Stohrer - Gastro Obscura

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Gastro Obscura


Order a boozy baba au rhum at the oldest patisserie in Paris. 


It all started with a king on the run—at least that’s how the legend goes. In 1709, Stanislaus I of Poland fled to Alsace, in eastern France. As one does, he brought his pastry chef, one Nicolas Stohrer, and a supply of babka, yeast cakes from his homeland. Finding the cakes too dry, Stohrer allegedly thought to soak them in sweet wine, a precursor of the dessert that would establish his name.

Stanislaus would eventually marry his daughter to Louis XV. After a stint of baking for the royal couple in Versailles, in 1730, Stohrer would go on to start his own pastry business. That bakery is still in business today and is Paris’s oldest pastry shop, having occupied the same space on Rue Montorgueil for nearly 300 years.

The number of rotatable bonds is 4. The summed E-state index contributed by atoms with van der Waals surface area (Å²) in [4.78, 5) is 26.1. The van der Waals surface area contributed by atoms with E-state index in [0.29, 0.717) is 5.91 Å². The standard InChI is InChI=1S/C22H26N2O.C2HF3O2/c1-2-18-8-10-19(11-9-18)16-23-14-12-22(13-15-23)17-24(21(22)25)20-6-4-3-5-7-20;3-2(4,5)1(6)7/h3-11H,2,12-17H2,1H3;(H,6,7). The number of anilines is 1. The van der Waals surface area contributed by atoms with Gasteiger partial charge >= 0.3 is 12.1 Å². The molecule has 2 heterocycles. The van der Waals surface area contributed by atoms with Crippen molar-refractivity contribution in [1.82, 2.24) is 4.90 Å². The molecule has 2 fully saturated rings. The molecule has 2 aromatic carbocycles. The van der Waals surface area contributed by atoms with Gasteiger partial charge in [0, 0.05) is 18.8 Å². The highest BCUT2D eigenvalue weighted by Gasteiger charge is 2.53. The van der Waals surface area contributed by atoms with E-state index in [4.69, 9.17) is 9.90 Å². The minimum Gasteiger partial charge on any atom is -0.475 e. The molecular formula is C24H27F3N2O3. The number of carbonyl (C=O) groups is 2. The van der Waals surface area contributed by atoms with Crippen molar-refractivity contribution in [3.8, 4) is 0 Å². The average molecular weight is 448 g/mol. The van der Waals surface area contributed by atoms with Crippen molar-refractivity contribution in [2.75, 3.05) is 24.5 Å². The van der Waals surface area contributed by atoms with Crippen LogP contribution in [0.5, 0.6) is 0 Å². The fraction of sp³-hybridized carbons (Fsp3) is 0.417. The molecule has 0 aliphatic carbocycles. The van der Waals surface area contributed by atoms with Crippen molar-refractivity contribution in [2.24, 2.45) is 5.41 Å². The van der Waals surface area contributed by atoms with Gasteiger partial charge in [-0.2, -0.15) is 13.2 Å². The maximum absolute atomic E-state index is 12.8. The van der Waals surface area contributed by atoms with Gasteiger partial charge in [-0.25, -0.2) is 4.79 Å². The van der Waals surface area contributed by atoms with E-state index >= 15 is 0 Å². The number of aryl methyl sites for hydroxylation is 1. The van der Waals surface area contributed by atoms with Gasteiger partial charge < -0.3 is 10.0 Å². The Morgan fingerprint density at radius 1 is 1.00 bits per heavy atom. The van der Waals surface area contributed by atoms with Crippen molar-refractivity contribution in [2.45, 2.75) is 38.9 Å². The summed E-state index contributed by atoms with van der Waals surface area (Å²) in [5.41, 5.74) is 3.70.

At some point in the 19th century, it’s thought that one of Stohrer’s descendants decided to soak those yeast cakes in rum rather than sweet wine, and the baba au rhum, or rum baba, we know today was born. A popular variant is topped with a peak of chantilly, sweetened cream flecked with real vanilla beans. And if you want to take a bit of Stohrer home, rum baba are also sold in jars, soaking in that boozy syrup.

Today, locals and tourists file into the narrow shop for some of the city’s most decadent and beautiful pastries. Yet despite the legendary puits d’amour, religieuses à l’ancienne, bouchées à la reine, and vol-au-vents, rum baba has come to define Stohrer; even the shop’s 19th-century murals, painted by a student of Paul Baudry, who decorated the Opéra Garnier, depict the boozy sweet.

Know Before You Go

There’s no seating at Stohrer, and all items are take-away only.

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January 9, 2024

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